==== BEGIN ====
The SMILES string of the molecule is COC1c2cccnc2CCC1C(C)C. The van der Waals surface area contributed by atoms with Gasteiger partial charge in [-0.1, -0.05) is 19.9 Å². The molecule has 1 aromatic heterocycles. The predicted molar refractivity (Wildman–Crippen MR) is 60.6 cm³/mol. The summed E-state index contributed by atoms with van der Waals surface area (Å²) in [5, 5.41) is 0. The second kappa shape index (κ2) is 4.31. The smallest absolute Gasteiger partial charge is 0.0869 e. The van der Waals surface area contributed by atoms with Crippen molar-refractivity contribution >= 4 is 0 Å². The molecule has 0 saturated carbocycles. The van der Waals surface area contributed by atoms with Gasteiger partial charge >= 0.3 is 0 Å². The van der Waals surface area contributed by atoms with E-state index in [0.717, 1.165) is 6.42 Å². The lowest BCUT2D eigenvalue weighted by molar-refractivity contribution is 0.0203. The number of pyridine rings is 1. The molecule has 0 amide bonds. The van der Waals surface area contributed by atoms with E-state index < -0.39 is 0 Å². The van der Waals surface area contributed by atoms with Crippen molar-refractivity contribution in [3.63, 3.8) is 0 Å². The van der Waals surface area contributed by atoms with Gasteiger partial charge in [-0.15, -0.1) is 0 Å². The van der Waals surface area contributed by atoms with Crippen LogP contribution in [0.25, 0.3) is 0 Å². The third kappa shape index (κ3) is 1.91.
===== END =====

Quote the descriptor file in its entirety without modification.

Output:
The SMILES string of the molecule is COC1c2cccnc2CCC1C(C)C. The van der Waals surface area contributed by atoms with Gasteiger partial charge in [-0.1, -0.05) is 19.9 Å². The molecule has 1 aromatic heterocycles. The predicted molar refractivity (Wildman–Crippen MR) is 60.6 cm³/mol. The summed E-state index contributed by atoms with van der Waals surface area (Å²) in [5, 5.41) is 0. The second kappa shape index (κ2) is 4.31. The smallest absolute Gasteiger partial charge is 0.0869 e. The van der Waals surface area contributed by atoms with Crippen molar-refractivity contribution >= 4 is 0 Å². The molecule has 0 saturated carbocycles. The van der Waals surface area contributed by atoms with Gasteiger partial charge >= 0.3 is 0 Å². The van der Waals surface area contributed by atoms with E-state index in [0.717, 1.165) is 6.42 Å². The lowest BCUT2D eigenvalue weighted by molar-refractivity contribution is 0.0203. The number of pyridine rings is 1. The molecule has 0 amide bonds. The van der Waals surface area contributed by atoms with E-state index < -0.39 is 0 Å². The van der Waals surface area contributed by atoms with Crippen molar-refractivity contribution in [3.63, 3.8) is 0 Å². The van der Waals surface area contributed by atoms with Gasteiger partial charge in [-0.15, -0.1) is 0 Å². The van der Waals surface area contributed by atoms with Crippen LogP contribution in [0.25, 0.3) is 0 Å². The third kappa shape index (κ3) is 1.91.